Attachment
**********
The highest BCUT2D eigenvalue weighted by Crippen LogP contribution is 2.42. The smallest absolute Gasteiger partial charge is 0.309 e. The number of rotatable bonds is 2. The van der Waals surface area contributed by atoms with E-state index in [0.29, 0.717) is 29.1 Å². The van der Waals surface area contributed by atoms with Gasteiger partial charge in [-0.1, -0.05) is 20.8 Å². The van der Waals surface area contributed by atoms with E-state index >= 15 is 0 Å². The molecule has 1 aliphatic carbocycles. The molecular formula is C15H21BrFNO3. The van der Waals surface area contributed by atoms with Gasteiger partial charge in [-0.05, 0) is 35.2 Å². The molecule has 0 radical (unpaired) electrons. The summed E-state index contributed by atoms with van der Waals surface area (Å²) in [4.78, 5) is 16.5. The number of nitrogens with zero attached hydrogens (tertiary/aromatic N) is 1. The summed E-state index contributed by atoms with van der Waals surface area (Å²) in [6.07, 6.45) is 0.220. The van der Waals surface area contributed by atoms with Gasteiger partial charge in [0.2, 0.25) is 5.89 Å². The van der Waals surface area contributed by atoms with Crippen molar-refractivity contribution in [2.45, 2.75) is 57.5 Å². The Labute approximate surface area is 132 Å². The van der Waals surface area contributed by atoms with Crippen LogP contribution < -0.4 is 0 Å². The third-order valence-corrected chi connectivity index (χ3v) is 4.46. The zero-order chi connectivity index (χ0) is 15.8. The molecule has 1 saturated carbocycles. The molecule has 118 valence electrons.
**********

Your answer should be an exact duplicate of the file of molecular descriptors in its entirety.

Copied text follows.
The highest BCUT2D eigenvalue weighted by Crippen LogP contribution is 2.42. The smallest absolute Gasteiger partial charge is 0.309 e. The number of rotatable bonds is 2. The van der Waals surface area contributed by atoms with E-state index in [0.29, 0.717) is 29.1 Å². The van der Waals surface area contributed by atoms with Gasteiger partial charge in [-0.1, -0.05) is 20.8 Å². The van der Waals surface area contributed by atoms with E-state index >= 15 is 0 Å². The molecule has 1 aliphatic carbocycles. The molecular formula is C15H21BrFNO3. The van der Waals surface area contributed by atoms with Gasteiger partial charge in [-0.05, 0) is 35.2 Å². The molecule has 0 radical (unpaired) electrons. The summed E-state index contributed by atoms with van der Waals surface area (Å²) in [4.78, 5) is 16.5. The number of nitrogens with zero attached hydrogens (tertiary/aromatic N) is 1. The summed E-state index contributed by atoms with van der Waals surface area (Å²) in [6.07, 6.45) is 0.220. The van der Waals surface area contributed by atoms with Gasteiger partial charge in [0.2, 0.25) is 5.89 Å². The van der Waals surface area contributed by atoms with Crippen molar-refractivity contribution in [2.45, 2.75) is 57.5 Å². The Labute approximate surface area is 132 Å². The van der Waals surface area contributed by atoms with Crippen LogP contribution < -0.4 is 0 Å². The third-order valence-corrected chi connectivity index (χ3v) is 4.46. The zero-order chi connectivity index (χ0) is 15.8. The molecule has 1 saturated carbocycles. The molecule has 118 valence electrons.